Justin Lofton will lineup first in Friday's WinStar World Casino and Resort 400
See the full list of drivers competing at Kansas RELATED: Follow your picks in the Perfect Chase Grid Challenge for chance at $100,000 prize Entry # Driver Owner Crew chief Manufacturer Sponsor 1 1 Jamie McMurray Felix Sabates Keith Rodden 14 Chevrolet Cessna/Monopoly 2 2 Brad Keselowski Roger Penske Paul Wolfe 14 Ford Miller Lite 3 3 Austin Dillon Richard Childress Gil Martin 14 Chevrolet American Ethanol 4 4 Kevin Harvick Tony Stewart Rodney Childers 14 Chevrolet Budweiser 5 5 Kasey Kahne Linda Hendrick Kenny Francis 14 Chevrolet Farmers Insurance 6 7 Michael Annett Tommy Baldwin Kevin Manion 14 Chevrolet Accell Construction 7 9 Marcos Ambrose Richard Petty Drew Blickensderfer 14 Ford STANLEY 8 10 Danica Patrick Tony Stewart Tony Gibson 14 Chevrolet Aspen Dental 9 11 Denny Hamlin J D Gibbs Darian Grubb 14 Toyota FedEx Office 10 13 Casey Mears Bob Germain Bootie Barker III 14 Chevrolet No. 13 GEICO Chevrolet SS 11 14 Tony Stewart Margaret Haas Chad Johnston 14 Chevrolet Rush Truck Centers / Mobil 1 12 15 Clint Bowyer Rob Kauffman Brian Pattie 14 Toyota Pink Lemonade 5-hour Energy Benefiting LBBC 13 16 Greg Biffle Jack Roush Matt Puccia 14 Ford 3M Filtrete 14 17 Ricky Stenhouse Jr John Henry Michael Kelley 14 Ford Cargill/Sam's Club 15 18 Kyle Busch Joe Gibbs Dave Rogers 14 Toyota M&M's 16 20 Matt Kenseth Joe Gibbs Jason Ratcliff 14 Toyota Dollar General 17 22 Joey Logano Walter Czarnecki Todd Gordon 14 Ford Shell Pennzoil 18 23 Alex Bowman Ron Devine Dave Winston 14 Toyota Dr. Pepper Toyota Camry 19 24 Jeff Gordon Rick Hendrick Alan Gustafson 14 Chevrolet Drive To End Hunger 20 26 Cole Whitt Anthony Marlowe Randy Cox 14 Toyota Moen Toyota 21 27 Paul Menard Richard Childress Slugger Labbe 14 Chevrolet Quaker State / Menards 22 31 Ryan Newman Richard Childress Luke Lambert 14 Chevrolet Caterpillar 23 32 Joey Gase(i) Frank Stoddard Jr Ben Leslie 14 Ford Donate Life 24 33 TBA Joe Falk Mike Hillman Jr 14 Chevrolet Little Joe's Autos 25 34 David Ragan Bob Jenkins Jay Guy 14 Ford DOCKSIDE LOGISTICS 26 36 Reed Sorenson Allan Heinke Todd Parrott 14 Chevrolet TBA 27 37 Mike Bliss(i) Tommy Baldwin Tommy Baldwin 14 Chevrolet TBA 28 38 David Gilliland Brad Jenkins Frank Kerr 14 Ford MDS TRANSPORT 29 40 Landon Cassill(i) Michael Hillman Mark Hillman 14 Chevrolet Snap Fitness 30 41 Kurt Busch Gene Haas Daniel Knost 14 Chevrolet Haas Automation 31 42 Kyle Larson Chip Ganassi Chris Heroy 14 Chevrolet Target 32 43 Aric Almirola Richard Petty Trent Owens 14 Ford Farmland 33 47 A J Allmendinger Tad Geschickter Brian Burns 14 Chevrolet Clorox 34 48 Jimmie Johnson Jeff Gordon Chad Knaus 14 Chevrolet Lowe's 35 51 Justin Allgaier Harry Scott Jr Steve Addington 14 Chevrolet BRANDT Professional Agriculture 36 55 Brian Vickers Michael Waltrip Billy Scott 14 Toyota Aaron's Dream Machine 37 66 Mike Wallace(i) Jay Robinson Scott Eggleston 14 Toyota 435 Overland Park Place Hotel 38 78 Martin Truex Jr Barney Visser Todd Berrier 14 Chevrolet Furniture Row 39 83 Travis Kvapil Ron Devine Joe Williams 14 Toyota Burger King Toyota 40 88 Dale Earnhardt Jr Rick Hendrick Steve Letarte 14 Chevrolet Diet Mountain Dew 41 95 Michael McDowell Bob Leavine Wally Rogers 14 Ford LFR 42 98 Josh Wise Mike Curb Gene Nead 14 Chevrolet Westside Vapor/Vapor Station 43 99 Carl Edwards Jack Roush James Fennig 14 Ford Fastenal MORE: READ: Latest Chase news PLAY: Monitor your Chase Grid Game picks WATCH: Latest NASCAR video FOLLOW LIVE: Get RaceView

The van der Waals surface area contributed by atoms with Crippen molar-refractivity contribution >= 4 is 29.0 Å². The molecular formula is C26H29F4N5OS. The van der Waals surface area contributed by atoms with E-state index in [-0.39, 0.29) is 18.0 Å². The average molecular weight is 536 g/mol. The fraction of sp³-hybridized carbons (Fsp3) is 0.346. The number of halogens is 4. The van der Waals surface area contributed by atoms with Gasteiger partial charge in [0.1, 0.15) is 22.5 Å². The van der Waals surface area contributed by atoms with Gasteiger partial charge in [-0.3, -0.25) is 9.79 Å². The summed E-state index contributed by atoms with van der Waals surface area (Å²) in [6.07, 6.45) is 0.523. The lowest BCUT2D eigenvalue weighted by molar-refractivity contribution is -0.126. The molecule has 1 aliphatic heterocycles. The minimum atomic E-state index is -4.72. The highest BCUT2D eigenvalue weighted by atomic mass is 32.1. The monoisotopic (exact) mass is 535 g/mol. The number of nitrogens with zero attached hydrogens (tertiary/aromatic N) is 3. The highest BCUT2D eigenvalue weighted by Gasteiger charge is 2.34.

The official site of NASCAR, the National Association for Stock Car Auto Racing. Find NASCAR Camping World Truck Series news, schedule, & standings.
Get all the on-track times for the weekend's NASCAR action RELATED: Track your picks in the Perfect Chase Grid Challenge and Chase Battle Grid Presented by Toyota All times ET TV LISTINGS / BUY TICKETS FOR KANSAS / WEEKEND TRACK EVENTS This week, the NASCAR Sprint Cup Series and the NASCAR Nationwide Series head to Kansas Speedway. FRIDAY, OCTOBER 3: ON TRACK -- noon-12:50 p.m.: NASCAR Nationwide Series practice, FOX Sports 1 ( Follow live ) -- 1-2:20 p.m.: NASCAR Sprint Cup Series practice, FOX Sports 1 ( Follow live ) -- 4-5:20 p.m.: NASCAR Nationwide Series final practice, ESPN2 ( Follow live ) -- 5:45 p.m.: NASCAR Sprint Cup Series Coors Light Pole Qualifying, ESPN2 ( Follow live ) GARAGECAM PRESENTED BY MOBIL 1 ( Watch live ) -- 11:30 a.m.: NASCAR Nationwide Series GarageCam -- 12:30 p.m.: NASCAR Sprint Cup Series GarageCam SATURDAY, OCTOBER 4: ON TRACK -- 11-11:50 a.m.: NASCAR Sprint Cup Series practice, FOX Sports 1 ( Follow live ) -- 12:15 p.m.: NASCAR Nationwide Series Coors Light Pole Qualifying, FOX Sports 2 ( Follow live ) -- 2-2:50 p.m.: NASCAR Sprint Cup Series final practice, FOX Sports 2 ( Follow live ) -- 3:30 p.m.: NASCAR Nationwide Series Kansas Lottery 300 (200 laps, 300 miles), ESPN2 ( Follow live ) SUNDAY, OCTOBER 5: ON TRACK -- 2 p.m.: NASCAR Sprint Cup Series Hollywood Casino 400 (267 laps, 400.5 miles), ESPN ( Follow live ) MORE: READ: Latest Chase news PLAY: Monitor your Chase Grid Game picks WATCH: Latest NASCAR video FOLLOW LIVE: Get RaceView